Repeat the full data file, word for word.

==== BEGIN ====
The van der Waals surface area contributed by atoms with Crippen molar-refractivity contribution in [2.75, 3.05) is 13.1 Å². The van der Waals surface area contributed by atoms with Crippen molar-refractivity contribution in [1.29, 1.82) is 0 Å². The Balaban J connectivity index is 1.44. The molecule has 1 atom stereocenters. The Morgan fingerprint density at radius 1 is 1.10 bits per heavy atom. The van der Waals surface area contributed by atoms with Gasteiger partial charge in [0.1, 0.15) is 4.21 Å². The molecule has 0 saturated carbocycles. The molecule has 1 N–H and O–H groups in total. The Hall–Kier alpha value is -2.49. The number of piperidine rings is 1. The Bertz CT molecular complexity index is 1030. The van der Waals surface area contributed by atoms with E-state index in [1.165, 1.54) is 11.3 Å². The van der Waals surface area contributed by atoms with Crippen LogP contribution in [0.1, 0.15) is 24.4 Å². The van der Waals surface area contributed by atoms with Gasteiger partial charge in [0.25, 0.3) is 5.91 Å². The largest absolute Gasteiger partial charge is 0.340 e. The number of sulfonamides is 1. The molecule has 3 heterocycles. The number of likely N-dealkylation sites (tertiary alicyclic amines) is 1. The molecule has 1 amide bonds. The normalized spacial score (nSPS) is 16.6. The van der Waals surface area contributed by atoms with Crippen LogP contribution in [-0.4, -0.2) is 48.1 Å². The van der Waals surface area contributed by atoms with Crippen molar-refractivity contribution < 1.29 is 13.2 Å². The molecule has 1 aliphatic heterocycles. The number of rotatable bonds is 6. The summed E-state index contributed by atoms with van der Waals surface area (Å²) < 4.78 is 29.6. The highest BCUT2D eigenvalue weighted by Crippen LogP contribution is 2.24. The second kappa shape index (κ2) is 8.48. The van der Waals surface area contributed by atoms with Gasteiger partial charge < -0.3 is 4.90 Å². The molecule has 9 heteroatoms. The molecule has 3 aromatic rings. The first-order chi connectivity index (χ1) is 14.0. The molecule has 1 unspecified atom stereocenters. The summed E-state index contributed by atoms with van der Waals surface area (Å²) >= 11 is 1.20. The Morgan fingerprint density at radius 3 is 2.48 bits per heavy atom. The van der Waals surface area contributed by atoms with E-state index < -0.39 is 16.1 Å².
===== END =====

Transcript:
The van der Waals surface area contributed by atoms with Crippen molar-refractivity contribution in [2.75, 3.05) is 13.1 Å². The van der Waals surface area contributed by atoms with Crippen molar-refractivity contribution in [1.29, 1.82) is 0 Å². The Balaban J connectivity index is 1.44. The molecule has 1 atom stereocenters. The Morgan fingerprint density at radius 1 is 1.10 bits per heavy atom. The van der Waals surface area contributed by atoms with Gasteiger partial charge in [0.1, 0.15) is 4.21 Å². The molecule has 0 saturated carbocycles. The molecule has 1 N–H and O–H groups in total. The Hall–Kier alpha value is -2.49. The number of piperidine rings is 1. The Bertz CT molecular complexity index is 1030. The van der Waals surface area contributed by atoms with E-state index in [1.165, 1.54) is 11.3 Å². The van der Waals surface area contributed by atoms with Crippen LogP contribution in [0.1, 0.15) is 24.4 Å². The van der Waals surface area contributed by atoms with Gasteiger partial charge in [0.25, 0.3) is 5.91 Å². The largest absolute Gasteiger partial charge is 0.340 e. The number of sulfonamides is 1. The molecule has 3 heterocycles. The number of likely N-dealkylation sites (tertiary alicyclic amines) is 1. The molecule has 1 amide bonds. The normalized spacial score (nSPS) is 16.6. The van der Waals surface area contributed by atoms with Crippen LogP contribution in [-0.4, -0.2) is 48.1 Å². The van der Waals surface area contributed by atoms with Crippen molar-refractivity contribution < 1.29 is 13.2 Å². The molecule has 1 aliphatic heterocycles. The number of rotatable bonds is 6. The summed E-state index contributed by atoms with van der Waals surface area (Å²) < 4.78 is 29.6. The highest BCUT2D eigenvalue weighted by Crippen LogP contribution is 2.24. The second kappa shape index (κ2) is 8.48. The van der Waals surface area contributed by atoms with Gasteiger partial charge < -0.3 is 4.90 Å². The molecule has 9 heteroatoms. The molecule has 3 aromatic rings. The first-order chi connectivity index (χ1) is 14.0. The molecule has 1 unspecified atom stereocenters. The summed E-state index contributed by atoms with van der Waals surface area (Å²) >= 11 is 1.20. The Morgan fingerprint density at radius 3 is 2.48 bits per heavy atom. The van der Waals surface area contributed by atoms with E-state index < -0.39 is 16.1 Å².